A manuscript logbook, HMS "Challenger" Expedition 1872-76
Lot 8
A manuscript logbook, HMS Challenger Expedition 1872-76
Sold for £19,200 (US$ 30,110) inc. premium

Lot Details
A manuscript logbook, HMS "Challenger" Expedition 1872-76 A manuscript logbook, HMS "Challenger" Expedition 1872-76
A manuscript logbook, HMS Challenger Expedition 1872-76
Compiled by Lieutenant Arthur Bromley, Assistant Surveyor, from 15 November 1872 to 27 May 1876. A daily logbook, recording position, weather conditions, temperature and barometric pressure, together with details of soundings and deep sea dredging and trawling operations with observations. Pasted in each month's section is a recording barograph strip with pressure and temperature, plus notes on wind and weather. The logbook continues with a voyage on HMS Swift from 1 July 1885 to 17 February 1888 on the China Station.

In addition, there are assorted papers, including the discharge papers of Arthur Bromley, recording his appointments from Acting Sub Lieutenant in 1867 to Commander in 1882, together with a small collection of photographs, including HMS Challenger in Dry dock in Yokohama, Japan, the main deck showing the scientific equipment, at anchor in Farm Cove, Sydney Harbour and in the Kerguelen Islands, and a portrait of Sir Thomas Maclean, Astronomer at the Cape of Good Hope Observatory.

Footnotes

  • The circumnavigation of the screw corvette HMS Challenger has been described as marking the birth of modern Oceanography.

    At the instigation of the biologists William Carter and Charles Thompson, the Admiralty agreed to fund a three and a half year voyage of scientific exploration. Challenger was specially adapted for the expedition, with all but two of her guns removed to accommodate the special laboratories and surveying facilities required for her six scientists and her two hundred and twenty-five crew. Command was given to Captain George Nares, an experienced surveyor and veteran of Sir Edward Belcher’s search for Franklin in 1852. After fitting out at Sheerness, the vessel departed from Spithead in January 1873 on a voyage that would cross most of the World’s oceans. Using a collection of 362 surveying stations, approximately 100 miles apart, the Challenger took extensive soundings, recorded water temperature, salinity and current, took samples of the sea bed and biological material from deep-sea dredges and trawls. Careful analysis followed on board and cased examples were periodically returned to England. For the first time, detailed information was collected from the deepest parts of the Ocean, to depths in excess of 8,200 metres. Watercolours and the new science of photography were also employed to record native life and traditions whenever the ship touched shore.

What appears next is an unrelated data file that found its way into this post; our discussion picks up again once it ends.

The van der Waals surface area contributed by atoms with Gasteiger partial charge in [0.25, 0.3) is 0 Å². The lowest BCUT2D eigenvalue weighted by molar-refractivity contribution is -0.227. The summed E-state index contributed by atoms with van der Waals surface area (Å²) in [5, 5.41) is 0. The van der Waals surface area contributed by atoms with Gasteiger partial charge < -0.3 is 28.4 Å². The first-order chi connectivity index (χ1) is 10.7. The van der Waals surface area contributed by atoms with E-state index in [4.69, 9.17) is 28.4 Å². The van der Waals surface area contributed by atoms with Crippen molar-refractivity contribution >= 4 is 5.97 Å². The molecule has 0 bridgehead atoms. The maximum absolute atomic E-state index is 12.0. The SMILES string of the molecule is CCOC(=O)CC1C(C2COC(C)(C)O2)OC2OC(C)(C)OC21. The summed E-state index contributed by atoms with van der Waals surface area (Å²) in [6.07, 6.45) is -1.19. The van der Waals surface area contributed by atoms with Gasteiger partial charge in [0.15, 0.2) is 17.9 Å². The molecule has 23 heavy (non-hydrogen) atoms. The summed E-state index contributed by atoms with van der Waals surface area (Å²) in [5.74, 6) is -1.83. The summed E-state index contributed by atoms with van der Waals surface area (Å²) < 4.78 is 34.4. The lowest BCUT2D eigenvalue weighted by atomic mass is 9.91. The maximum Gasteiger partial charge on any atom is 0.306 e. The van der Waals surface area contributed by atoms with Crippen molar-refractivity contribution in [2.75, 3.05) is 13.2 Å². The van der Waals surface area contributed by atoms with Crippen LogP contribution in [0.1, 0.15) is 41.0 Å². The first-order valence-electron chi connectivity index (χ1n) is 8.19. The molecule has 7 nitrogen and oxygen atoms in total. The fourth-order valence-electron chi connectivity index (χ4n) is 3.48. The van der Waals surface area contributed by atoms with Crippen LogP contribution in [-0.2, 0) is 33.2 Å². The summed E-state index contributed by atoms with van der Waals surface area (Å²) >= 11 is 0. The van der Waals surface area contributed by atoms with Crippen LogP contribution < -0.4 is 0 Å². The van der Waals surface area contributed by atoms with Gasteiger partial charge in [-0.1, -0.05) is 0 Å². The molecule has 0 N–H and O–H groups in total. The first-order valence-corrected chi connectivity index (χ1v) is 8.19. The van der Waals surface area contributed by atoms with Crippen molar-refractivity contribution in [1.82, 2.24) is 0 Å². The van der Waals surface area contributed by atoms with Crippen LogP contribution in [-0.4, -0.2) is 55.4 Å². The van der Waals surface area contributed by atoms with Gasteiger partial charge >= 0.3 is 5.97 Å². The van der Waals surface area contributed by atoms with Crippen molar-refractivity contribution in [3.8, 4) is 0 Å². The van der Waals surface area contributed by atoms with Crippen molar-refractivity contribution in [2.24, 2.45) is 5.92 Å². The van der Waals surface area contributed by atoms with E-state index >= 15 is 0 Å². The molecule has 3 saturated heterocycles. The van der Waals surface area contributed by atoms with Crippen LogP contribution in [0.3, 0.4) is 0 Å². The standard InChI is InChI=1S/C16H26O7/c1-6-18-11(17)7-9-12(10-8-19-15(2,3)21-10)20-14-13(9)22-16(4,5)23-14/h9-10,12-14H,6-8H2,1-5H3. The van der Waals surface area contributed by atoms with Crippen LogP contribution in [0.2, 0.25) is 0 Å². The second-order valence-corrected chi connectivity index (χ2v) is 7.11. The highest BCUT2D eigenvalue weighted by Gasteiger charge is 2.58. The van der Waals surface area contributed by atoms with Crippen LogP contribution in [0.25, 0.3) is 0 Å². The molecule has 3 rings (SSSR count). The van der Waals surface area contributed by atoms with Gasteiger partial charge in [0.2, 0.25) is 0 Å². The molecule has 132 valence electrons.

By the time the voyage was completed, Challenger had sailed a staggering 68,890 miles.

    A vast quantity of biological and other material had been collected by the time the ship returned to England in the summer of 1876 and work started immediately to study and catalogue the findings for publication. Under the supervision of her Junior Naturalist John Murray, the mammoth work of fifty volumes was finally completed nineteen years later. This major resource, and the original samples kept at the Natural History Museum, are still in constant use by researchers today.
    The voyage proved the swansong for HMS Challenger. Demoted on her return to Coastguard watch ship at Harwich, she was paid off into reserve two years later and was finally broken up at Chatham in 1921.

    Captain George Nares left the ship in 1874, returning to England at the Admiralty’s request to take charge of the British Arctic Expedition on the strength of his earlier Polar experience (printed ephemera includes the lithographed invitation to the banquet given by the Mayor of Portsmouth), the survey being completed by Captain Frank Thompson.

    Arthur Charles Burgoyne Bromley was born in 1848 and entered the Navy as a Midshipman. As a young Lieutenant, he was appointed to the Survey team on HMS Challenger in December 1872 at the commencement of her epic Oceanographic expedition. He was appointed Assistant Surveyor on board in 1874. Following his return to England, he was appointed Commander in 1882. Between 1885 and 1888 he was in command of the composite gunboat HMS Swift on the China Station, and was promoted to Captain on his return. He was in command of a troopship, a cruiser and finally the battleship HMS Hood in the Mediterranean before taking up the post of Inspecting Captain of Boy’s Training Ships. Raised to Rear Admiral in 1901, he became Admiral Superintendent of the Dockyard at Malta, serving until promoted to Vice Admiral in 1906. He died in Service in October 1909.

    PROVENANCE:
    The family by direct descent
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